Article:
China tightens restrictions as rise in virus cases reported

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BEIJING — Everyone in a district of 1.8 million people in China’s southern metropolis of Guangzhou was ordered to stay home for virus testing Saturday and a major city in the southwest closed schools as another rise in infections was reported.

Nationwide, a total of 11,773 infections were reported over the previous 24 hours, including 10,351 people with no symptoms. China’s numbers are low, but the past week’s increase is challenging a “zero-COVID” strategy that aims to isolate every infected person.

The quarantine for travelers arriving in China is to be shortened to a minimum of five days from seven as part of changes in controls announced Friday to reduce their cost and disruption. But the ruling Communist Party said it would stick to “zero COVID” even as other countries ease travel and other curbs and try to shift to a long-term strategy of living with the virus.

A total of 3,775 infections were found in Guangzhou, a city of 13 million, including 2,996 in people who showed no symptoms, according to the National Health Commission. That was an increase from Friday’s total of 3,030, including 2,461 without symptoms.

People in the Guangzhou’s Haizhu district were told to visit the nearest testing station but otherwise stay home, the district government announced on its social media account. One member of each household was allowed out to buy food.

Also Saturday, health officials warned the decision to modify anti-virus controls didn’t mean they were ending.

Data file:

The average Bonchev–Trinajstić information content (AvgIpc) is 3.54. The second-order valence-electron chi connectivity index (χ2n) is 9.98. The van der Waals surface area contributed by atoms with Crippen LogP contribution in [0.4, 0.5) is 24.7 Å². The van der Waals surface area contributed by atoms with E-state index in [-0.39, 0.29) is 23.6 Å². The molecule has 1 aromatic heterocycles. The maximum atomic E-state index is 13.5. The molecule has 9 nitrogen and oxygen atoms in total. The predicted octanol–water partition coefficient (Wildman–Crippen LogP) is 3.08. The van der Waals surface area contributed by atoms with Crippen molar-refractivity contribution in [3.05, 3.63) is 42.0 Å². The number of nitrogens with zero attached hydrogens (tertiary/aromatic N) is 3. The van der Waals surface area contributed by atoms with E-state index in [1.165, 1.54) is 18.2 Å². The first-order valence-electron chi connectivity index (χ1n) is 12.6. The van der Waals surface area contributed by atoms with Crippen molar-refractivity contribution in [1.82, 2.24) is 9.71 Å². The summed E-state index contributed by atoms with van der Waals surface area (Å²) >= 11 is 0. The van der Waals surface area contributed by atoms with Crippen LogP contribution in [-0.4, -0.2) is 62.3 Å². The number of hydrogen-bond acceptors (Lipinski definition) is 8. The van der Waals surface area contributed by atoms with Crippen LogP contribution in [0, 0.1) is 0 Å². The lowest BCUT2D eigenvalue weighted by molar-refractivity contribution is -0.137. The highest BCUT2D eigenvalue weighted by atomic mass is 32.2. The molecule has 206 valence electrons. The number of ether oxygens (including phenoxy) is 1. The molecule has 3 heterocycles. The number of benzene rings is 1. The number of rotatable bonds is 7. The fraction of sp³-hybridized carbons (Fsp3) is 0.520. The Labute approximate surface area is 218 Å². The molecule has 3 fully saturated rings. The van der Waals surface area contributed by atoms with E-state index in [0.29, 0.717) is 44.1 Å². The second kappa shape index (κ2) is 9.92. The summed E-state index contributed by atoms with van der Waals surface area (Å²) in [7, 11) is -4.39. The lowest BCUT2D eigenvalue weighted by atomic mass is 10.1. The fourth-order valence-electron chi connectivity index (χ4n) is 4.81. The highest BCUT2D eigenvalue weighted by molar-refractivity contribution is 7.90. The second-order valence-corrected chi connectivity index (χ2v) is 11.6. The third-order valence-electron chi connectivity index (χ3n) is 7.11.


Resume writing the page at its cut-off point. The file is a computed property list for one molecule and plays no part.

Under the changes, some foreign businesspeople and athletes visiting China would be allowed to move within a contained area without a quarantine period. Rules on who counts as a contact of infected people are to be more focused, reducing the number affected.

“This is not relaxation, nor ‘lying flat,’ but more accurate and scientific prevention and treatment,” said the NHC deputy director, Lei Haichao. Lei said the goal is to “prevent the epidemic and minimize the impact on economic and social development.”

Economists and public health experts say Beijing might be able to start winding down “zero COVID” in mid-2023 but needs to vaccinate tens of millions of elderly people before controls on foreign visitors coming into China end.

Nationwide, people who want to enter supermarkets and other public buildings are required to show negative results of a virus test taken as often as once a day. That allows authorities to spot infections in people with no symptoms.

Guangzhou, 120 kilometers (75 miles) north of Hong Kong, shut down schools and bus and subway service across much of the city as case numbers rose over the past week. Flights to the Chinese capital, Beijing, and other major cities have been canceled.

In the southwest, the industrial city of Chongqing closed schools in its Beibei district, which has 840,000 people. Residents were barred from leaving a series of apartment compounds in its Yubei district but the city gave no indication how many were affected.

Public frustration and complaints that some people are left without access to food or medicine have boiled over into protests and clashes with local officials in some areas.

Elsewhere, mass testing also was being carried out Saturday in eight districts with a total of 6.6 million people in the central city of Zhengzhou.

Access to an industrial zone of Zhengzhou that is home to the world’s biggest iPhone factory was suspended last week following outbreaks. Apple Inc. warned deliveries of its new iPhone 14 model would be delayed.

Despite efforts to ease damage to the world’s second-largest economy, forecasters say business and consumer activity is weakening after growth rebounded to 3.9% over a year earlier in the three months ending in September from the first half’s 2.2%.

Economists have cut their forecast of China’s annual economic growth to as low as 3%, which would be among the lowest in decades.

President Xi Jinping’s government has refused to import foreign vaccines and defied requests to release more information about the source of the virus, which was first detected in the central city of Wuhan in late 2019.

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